The associated observation is this: the parapsychology community has been placed into a curious position. You have skeptics on the outside who claim to be skeptics, except should more rightly be categorised as deniers. This follows easily given their demonstratable lack of acknowledgement of the data. Then on the inside you have the parapsychology community engaging in the research, hypothesising and skeptical functions. By definition, the parapsychologists have fulfilled the skeptical function infinitely better than the self-labelled skeptics. For a comedic juxtaposition, consider D. Biermen (2000) "On the nature of anomalous phenomena" and Ray Hyman's (2008) disgusting misappropriation of Bierman's analysis (among others) "Anomalous Cognition? A second perspective."

The Ganzfeld (specifically)

If the aggregating hit rate for all of the Ganzfeld is considered in isolation, the existence of psi in the ganzfeld has been proven beyond any doubt. Consider a skeptic's 'conservative estimate' of the total hit rate (of which he personally tallied) of all post-1970 Ganzfeld: 28.6% over 6700 trials( P(chance) = (1 - 0.999999999988614).

Unfortunately, the claims of methodological flaws as a cause of the abberations from chance still dominate some critic's minds, even if these these claims are absolutely baseless. What all camps acknowledge, including the fundamentalist skeptics, is that the methodological rigour of psi-setups has improved to the point where accusations of methodologic flaw hold no basis in reality. However, as for the Ganzfeld, researchers have not yet delivered the final nail into the denier's coffins. What, if possible, should be shown is that there exists either neutral (or positive, although there'd be no reason for this) correlation between continually increasing methodological rigour/reporting requirements and ES. Of course, some parapsychologists maintain that this is difficult due to a number of possible constraints. Unfortunately though, this has never been attempted for the entire database of the Ganzfeld. If and when this is done for the Ganzfeld, the Ganzfeld setup will have been epistemically, beyond all doubt, proven to be demonstrating Psi effects.

The reason I am commenting on this is because there exists an attempt at plotting an ES regression for the Ganzfeld database; yet, the database isn't a database, it's missing half of the data! (Bierman 2000)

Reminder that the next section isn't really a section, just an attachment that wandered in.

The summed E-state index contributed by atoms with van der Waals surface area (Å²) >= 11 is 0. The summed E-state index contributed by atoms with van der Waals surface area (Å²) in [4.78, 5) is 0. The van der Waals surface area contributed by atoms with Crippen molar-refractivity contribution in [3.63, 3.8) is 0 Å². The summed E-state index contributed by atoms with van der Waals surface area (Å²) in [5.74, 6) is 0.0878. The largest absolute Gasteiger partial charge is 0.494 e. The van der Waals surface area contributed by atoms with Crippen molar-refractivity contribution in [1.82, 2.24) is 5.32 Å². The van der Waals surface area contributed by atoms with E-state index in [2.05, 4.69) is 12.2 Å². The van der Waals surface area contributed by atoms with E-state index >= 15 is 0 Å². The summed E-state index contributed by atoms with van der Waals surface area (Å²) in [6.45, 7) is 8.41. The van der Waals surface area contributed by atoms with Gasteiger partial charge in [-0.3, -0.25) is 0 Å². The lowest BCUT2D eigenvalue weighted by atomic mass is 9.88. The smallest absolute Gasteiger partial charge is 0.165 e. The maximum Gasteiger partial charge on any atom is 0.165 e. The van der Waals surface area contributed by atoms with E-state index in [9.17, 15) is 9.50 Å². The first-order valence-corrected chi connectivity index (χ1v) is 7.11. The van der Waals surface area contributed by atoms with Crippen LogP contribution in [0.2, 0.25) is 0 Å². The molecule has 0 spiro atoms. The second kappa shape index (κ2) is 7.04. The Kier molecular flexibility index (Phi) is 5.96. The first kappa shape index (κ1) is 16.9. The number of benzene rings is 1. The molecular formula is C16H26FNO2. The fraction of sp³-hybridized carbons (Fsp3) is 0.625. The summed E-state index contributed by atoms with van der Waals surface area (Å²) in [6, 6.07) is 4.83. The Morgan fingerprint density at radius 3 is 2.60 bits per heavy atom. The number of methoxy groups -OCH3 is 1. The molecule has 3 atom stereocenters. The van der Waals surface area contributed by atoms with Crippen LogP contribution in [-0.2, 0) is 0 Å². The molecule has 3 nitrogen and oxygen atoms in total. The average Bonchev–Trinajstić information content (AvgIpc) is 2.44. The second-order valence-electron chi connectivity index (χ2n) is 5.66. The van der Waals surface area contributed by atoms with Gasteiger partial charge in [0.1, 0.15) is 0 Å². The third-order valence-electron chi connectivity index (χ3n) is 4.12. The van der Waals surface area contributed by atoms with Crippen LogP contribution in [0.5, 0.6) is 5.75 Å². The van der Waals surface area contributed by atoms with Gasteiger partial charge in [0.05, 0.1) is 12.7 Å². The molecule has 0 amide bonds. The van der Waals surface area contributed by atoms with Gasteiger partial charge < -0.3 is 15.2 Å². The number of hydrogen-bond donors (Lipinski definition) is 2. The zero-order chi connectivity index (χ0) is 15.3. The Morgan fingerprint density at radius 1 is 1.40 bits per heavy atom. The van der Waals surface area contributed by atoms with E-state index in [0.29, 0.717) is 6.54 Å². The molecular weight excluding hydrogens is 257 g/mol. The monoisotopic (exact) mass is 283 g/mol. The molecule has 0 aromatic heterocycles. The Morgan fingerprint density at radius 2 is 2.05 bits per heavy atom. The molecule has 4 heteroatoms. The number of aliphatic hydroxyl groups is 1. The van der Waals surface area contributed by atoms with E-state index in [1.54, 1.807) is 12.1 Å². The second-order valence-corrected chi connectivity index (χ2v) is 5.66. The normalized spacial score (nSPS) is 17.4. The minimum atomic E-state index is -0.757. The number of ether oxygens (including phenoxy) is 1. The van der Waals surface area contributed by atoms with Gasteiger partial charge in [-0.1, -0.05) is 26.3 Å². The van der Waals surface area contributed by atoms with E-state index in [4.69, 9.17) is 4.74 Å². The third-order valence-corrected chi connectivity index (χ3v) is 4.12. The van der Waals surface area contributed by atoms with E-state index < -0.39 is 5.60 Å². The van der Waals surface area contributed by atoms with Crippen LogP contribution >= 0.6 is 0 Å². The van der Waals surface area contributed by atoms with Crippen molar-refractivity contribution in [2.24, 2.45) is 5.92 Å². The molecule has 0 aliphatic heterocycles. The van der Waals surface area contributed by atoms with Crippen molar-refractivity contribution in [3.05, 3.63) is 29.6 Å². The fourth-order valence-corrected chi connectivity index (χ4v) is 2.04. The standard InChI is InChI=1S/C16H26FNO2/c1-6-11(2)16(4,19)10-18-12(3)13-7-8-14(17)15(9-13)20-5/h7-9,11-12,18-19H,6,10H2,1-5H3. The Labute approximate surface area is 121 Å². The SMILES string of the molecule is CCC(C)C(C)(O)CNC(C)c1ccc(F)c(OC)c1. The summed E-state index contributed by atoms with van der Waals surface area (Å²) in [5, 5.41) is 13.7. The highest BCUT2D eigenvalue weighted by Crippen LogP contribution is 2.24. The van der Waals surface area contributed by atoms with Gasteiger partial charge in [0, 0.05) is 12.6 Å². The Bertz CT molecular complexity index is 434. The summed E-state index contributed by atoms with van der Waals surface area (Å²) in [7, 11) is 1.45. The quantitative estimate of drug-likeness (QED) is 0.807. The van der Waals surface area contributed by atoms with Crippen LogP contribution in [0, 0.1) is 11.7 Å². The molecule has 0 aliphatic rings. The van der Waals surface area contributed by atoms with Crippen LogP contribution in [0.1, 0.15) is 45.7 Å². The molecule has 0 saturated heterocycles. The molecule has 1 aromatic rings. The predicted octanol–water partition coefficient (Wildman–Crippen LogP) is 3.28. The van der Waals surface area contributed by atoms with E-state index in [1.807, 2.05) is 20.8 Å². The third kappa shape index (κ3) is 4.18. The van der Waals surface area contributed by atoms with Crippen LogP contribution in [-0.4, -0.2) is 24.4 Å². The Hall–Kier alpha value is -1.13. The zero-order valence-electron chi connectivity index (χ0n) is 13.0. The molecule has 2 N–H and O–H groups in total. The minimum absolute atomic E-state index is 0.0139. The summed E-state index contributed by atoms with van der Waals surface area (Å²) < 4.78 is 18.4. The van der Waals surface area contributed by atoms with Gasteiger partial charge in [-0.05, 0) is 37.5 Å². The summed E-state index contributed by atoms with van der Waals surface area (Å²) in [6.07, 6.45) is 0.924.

There are numerous reasons why this graph doesn't do justice to the Ganzfeld data. Firstly, the pre-1986 data has been directly taken from Honorton's meta analysis (1985) of 28 Direct-Hit studies. These were markedly more successful (37% hit rate) than the Non-Direct-Hit studies, of which there were 14 studies. Whilst Honorton had perfectly sound reasons for excluding it from his meta-analysis, it causes an artifactual ES skew between 1970-1986.

Moreover, this ES regression assumes that Honorton's meta-analysis was overarching of the pre-autoganzfeld database, which it certainly was not. Storm & Ertel (2001) defined 11 Direct-Hit studies in between 1982-1986 that were excluded from Honorton's analysis; they called this database the 'S&E' database. 'The S&E database had an unweighted ES of 0.222 (SD = 0.23) and a Stouffer Z of 3.46 (p = 2.70 x 10E-4)' (Storm & Ertel 2001). Of course, this would have a significant effect on the supposed ES decline. I propose that if all Non-Direct-Hit data and this S&E data are accounted for in an appropriate way this data set may achieve an incline in ES leading to the end of the Old-Ganzfeld series, positively correlated to an inevitable increasing of methodological rigour.

Another concern with this regression is that it, whilst not in any fault of its author(s), discludes the successful post-MiltonWiseman experiments. These 10+ (highly significant) experiments will likely push the ES into pre-Hyman levels, essentially debunking the notion that methodological flaws are causing the success of the Ganzfeld.

It also seems that this regression was operating under the assumption that the Milton-Wiseman meta-analysis' exclusion criteria was sound. If not, you would have to wonder what exclusion/inclusion criteria Bierman used. Since it was not stated, I'd say it's safe to assume he stuck to Milton-Wiseman's critera and just included the experiments in that meta-analysis. This is a concern as this criteria was heavily criticised within the parapsychological community.

The graph should look more like this:
As can be seen, the inclusion of the S&E and post-M&W databases would change the entire nature of the Ganzfeld ES regression. Further, I believe we must account for the non-direct-hit studies in the pre-joint-communique database in a statistically appropriate way, not only for statistical integrity, but to fully eliminate the charge of a diminishing ES. Also, I strongly believe that the above graph should be treated for the uniquely atypical musical target studies.